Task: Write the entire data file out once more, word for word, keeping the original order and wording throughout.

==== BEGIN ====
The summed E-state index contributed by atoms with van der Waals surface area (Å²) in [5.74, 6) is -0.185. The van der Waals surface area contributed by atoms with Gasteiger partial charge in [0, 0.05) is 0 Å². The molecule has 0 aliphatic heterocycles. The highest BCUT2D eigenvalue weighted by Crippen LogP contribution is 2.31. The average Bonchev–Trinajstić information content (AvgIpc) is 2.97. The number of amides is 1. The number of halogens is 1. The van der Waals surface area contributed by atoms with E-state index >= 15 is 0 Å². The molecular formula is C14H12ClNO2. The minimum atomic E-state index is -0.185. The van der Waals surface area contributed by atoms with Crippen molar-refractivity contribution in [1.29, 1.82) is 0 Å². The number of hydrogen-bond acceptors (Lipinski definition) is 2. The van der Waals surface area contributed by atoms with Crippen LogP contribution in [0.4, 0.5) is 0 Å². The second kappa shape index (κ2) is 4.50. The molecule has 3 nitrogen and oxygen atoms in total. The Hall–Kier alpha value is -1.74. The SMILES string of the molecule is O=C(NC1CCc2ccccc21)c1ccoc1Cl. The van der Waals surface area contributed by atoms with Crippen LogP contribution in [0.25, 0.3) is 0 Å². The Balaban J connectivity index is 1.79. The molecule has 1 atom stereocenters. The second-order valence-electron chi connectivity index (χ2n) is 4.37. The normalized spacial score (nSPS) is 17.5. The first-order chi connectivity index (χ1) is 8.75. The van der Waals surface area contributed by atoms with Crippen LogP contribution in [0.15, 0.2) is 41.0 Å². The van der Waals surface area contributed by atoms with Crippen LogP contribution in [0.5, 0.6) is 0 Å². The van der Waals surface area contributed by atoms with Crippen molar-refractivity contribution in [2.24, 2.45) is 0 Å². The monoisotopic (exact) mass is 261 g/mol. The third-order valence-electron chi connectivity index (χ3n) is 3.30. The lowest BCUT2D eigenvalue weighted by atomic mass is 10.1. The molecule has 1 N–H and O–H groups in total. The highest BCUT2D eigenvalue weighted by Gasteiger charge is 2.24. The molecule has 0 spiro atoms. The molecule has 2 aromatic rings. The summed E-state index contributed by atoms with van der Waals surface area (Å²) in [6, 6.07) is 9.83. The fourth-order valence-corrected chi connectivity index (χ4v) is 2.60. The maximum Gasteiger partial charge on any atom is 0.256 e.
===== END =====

The summed E-state index contributed by atoms with van der Waals surface area (Å²) in [5.74, 6) is -0.185. The van der Waals surface area contributed by atoms with Gasteiger partial charge in [0, 0.05) is 0 Å². The molecule has 0 aliphatic heterocycles. The highest BCUT2D eigenvalue weighted by Crippen LogP contribution is 2.31. The average Bonchev–Trinajstić information content (AvgIpc) is 2.97. The number of amides is 1. The number of halogens is 1. The van der Waals surface area contributed by atoms with E-state index >= 15 is 0 Å². The molecular formula is C14H12ClNO2. The minimum atomic E-state index is -0.185. The van der Waals surface area contributed by atoms with Crippen molar-refractivity contribution in [1.29, 1.82) is 0 Å². The number of hydrogen-bond acceptors (Lipinski definition) is 2. The van der Waals surface area contributed by atoms with Crippen LogP contribution in [0.4, 0.5) is 0 Å². The second kappa shape index (κ2) is 4.50. The molecule has 3 nitrogen and oxygen atoms in total. The Hall–Kier alpha value is -1.74. The SMILES string of the molecule is O=C(NC1CCc2ccccc21)c1ccoc1Cl. The van der Waals surface area contributed by atoms with Crippen LogP contribution in [0.25, 0.3) is 0 Å². The Balaban J connectivity index is 1.79. The molecule has 1 atom stereocenters. The second-order valence-electron chi connectivity index (χ2n) is 4.37. The normalized spacial score (nSPS) is 17.5. The first-order chi connectivity index (χ1) is 8.75. The van der Waals surface area contributed by atoms with Crippen LogP contribution in [0.15, 0.2) is 41.0 Å². The van der Waals surface area contributed by atoms with Crippen LogP contribution in [0.5, 0.6) is 0 Å². The van der Waals surface area contributed by atoms with Crippen molar-refractivity contribution in [2.24, 2.45) is 0 Å². The monoisotopic (exact) mass is 261 g/mol. The third-order valence-electron chi connectivity index (χ3n) is 3.30. The lowest BCUT2D eigenvalue weighted by atomic mass is 10.1. The molecule has 1 N–H and O–H groups in total. The highest BCUT2D eigenvalue weighted by Gasteiger charge is 2.24. The molecule has 0 spiro atoms. The molecule has 2 aromatic rings. The summed E-state index contributed by atoms with van der Waals surface area (Å²) in [6, 6.07) is 9.83. The fourth-order valence-corrected chi connectivity index (χ4v) is 2.60. The maximum Gasteiger partial charge on any atom is 0.256 e.